Mountains inspire with their height and rugged shapes. In dioramas--classic three-dimensional constructions in boxes--or settings for a model railway or other imaginative activity, building a mountain adds to the realism of the environment. Paper bags provide a free and versatile building material for creating the king of the landscape, the mountain. The Disney Family Fun website recommends a technique for stabilizing paper bag trees that you can use to make your paper bag mountain a success. (See References 1) Allow a little time for practice to create a paper bag mountain to help bring your scene to life.
Things You'll Need
Picture of a mountain
Large paper grocery bags or shopping bags
Empty plastic jug, small on top and wide on the bottom, such as one for laundry detergent
Piece of heavy-duty cardboard, larger than the desired size for the mountain
Pebbles or sand
White sand from a craft supplier, if needed
Cut the bottom panel off the grocery bag.
Cut open the paper bag lengthwise, from top to bottom.
Squeeze the paper bag between your hands and twist the paper from one end to the other. This softens the paper and will allow it to take on the creases and crags of the mountain.
Pour some pebbles or sand into the jug. Fill it with at least 2 to 3 inches of material to give it some weight. Lift the jug to make sure you don't make it too heavy to lift, so that you'll be able to move your mountain project when you finish it.
Spread a layer of glue on the cardboard in an area large enough for the jug.
Place the paper bag around the jug. Make a cone shape over the top of the jug with a point for the summit of the mountain. Fold one cut edge of the paper bag over the other--leave plenty of loose paper around the jug to form the crags and irregular folds of earth that give mountains their rugged shape. Use a foam paintbrush to apply a layer of glue to one edge of the paper bag. Gently press the other edge of the paper bag along the glue from top to bottom. Cut off any extra paper.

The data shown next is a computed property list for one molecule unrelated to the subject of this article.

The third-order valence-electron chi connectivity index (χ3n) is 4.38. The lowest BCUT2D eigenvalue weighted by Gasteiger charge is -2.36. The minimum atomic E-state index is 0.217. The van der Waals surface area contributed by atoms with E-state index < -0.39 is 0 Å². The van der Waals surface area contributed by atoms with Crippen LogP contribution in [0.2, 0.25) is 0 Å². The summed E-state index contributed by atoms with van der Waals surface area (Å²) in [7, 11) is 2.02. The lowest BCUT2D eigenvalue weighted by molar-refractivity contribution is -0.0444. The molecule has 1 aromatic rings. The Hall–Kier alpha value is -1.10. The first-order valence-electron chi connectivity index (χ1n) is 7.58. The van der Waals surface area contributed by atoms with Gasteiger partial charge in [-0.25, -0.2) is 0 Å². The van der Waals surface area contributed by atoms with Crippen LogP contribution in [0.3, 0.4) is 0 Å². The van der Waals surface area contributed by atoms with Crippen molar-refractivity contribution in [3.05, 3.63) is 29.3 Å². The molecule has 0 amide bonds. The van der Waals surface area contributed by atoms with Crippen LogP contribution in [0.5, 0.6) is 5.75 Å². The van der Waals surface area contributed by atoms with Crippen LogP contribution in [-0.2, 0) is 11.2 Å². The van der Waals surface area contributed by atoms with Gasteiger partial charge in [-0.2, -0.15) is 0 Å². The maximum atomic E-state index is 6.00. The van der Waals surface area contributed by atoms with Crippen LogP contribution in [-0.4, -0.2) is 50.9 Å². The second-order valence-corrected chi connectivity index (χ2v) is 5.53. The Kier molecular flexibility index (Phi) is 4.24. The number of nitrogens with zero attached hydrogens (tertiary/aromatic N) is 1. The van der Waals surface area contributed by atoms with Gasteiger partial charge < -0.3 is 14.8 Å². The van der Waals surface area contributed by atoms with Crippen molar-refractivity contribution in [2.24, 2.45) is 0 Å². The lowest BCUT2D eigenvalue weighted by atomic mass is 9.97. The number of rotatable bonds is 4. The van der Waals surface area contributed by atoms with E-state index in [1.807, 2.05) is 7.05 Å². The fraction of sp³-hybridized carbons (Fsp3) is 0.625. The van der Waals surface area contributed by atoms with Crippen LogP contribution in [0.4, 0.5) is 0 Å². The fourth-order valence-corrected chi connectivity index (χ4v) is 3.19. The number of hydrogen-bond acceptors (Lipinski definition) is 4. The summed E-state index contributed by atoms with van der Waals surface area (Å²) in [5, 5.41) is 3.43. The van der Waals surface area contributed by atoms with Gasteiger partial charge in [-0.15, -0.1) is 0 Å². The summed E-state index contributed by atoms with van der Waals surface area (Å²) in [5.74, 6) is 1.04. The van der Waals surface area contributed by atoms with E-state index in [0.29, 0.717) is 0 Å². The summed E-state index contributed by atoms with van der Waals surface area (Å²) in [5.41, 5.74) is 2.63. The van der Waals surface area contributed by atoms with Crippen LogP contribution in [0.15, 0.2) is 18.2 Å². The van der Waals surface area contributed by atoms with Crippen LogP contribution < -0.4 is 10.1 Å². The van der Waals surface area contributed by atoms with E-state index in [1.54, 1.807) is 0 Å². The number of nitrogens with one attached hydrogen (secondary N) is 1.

Create folds in the paper bag to copy the shape of the mountain picture or the mountain in your imagination. Shape the mountain the way you want it. For example, if the mountain is a volcano that has erupted, make the top flat or jagged instead of pointed. Make the sloped sides of the mountain steep or gentle. Spread the paper bag out around the bottom of the jug as far as it will reach to give the mountain its wide base.
Spread glue on the cardboard under the lower part of the paper bag mountain. Press down the paper bag to glue it to the cardboard.
Mix 2 tablespoons of glue with 2 tablespoons of water.
Spread the glue mixture carefully in a thin layer with a sponge brush all over the mountain. This helps to strengthen the mountain surface and hold the shape you created.
Finish shaping the mountain while it's wet with the glue. Squeeze and mold the paper bag to look the way you want it. Allow the shaped paper bag mountain to dry completely.
Paint the cardboard the desired color for the mountain setting, such as white for snow, green for grass, yellow for a dry meadow, gray for rock or brown for bare earth. Allow the paint to dry for at least a half hour. It may take much longer if the paint is thick or if it's a wet day.
Paint the mountain to look like the picture or like the mountain in your imagination. Allow the paint to dry.
Add white sand for snow, if desired. Apply undiluted white glue to the areas of the mountain where you want the snow. For example, on the tip, or extending halfway down the mountain, or all over it.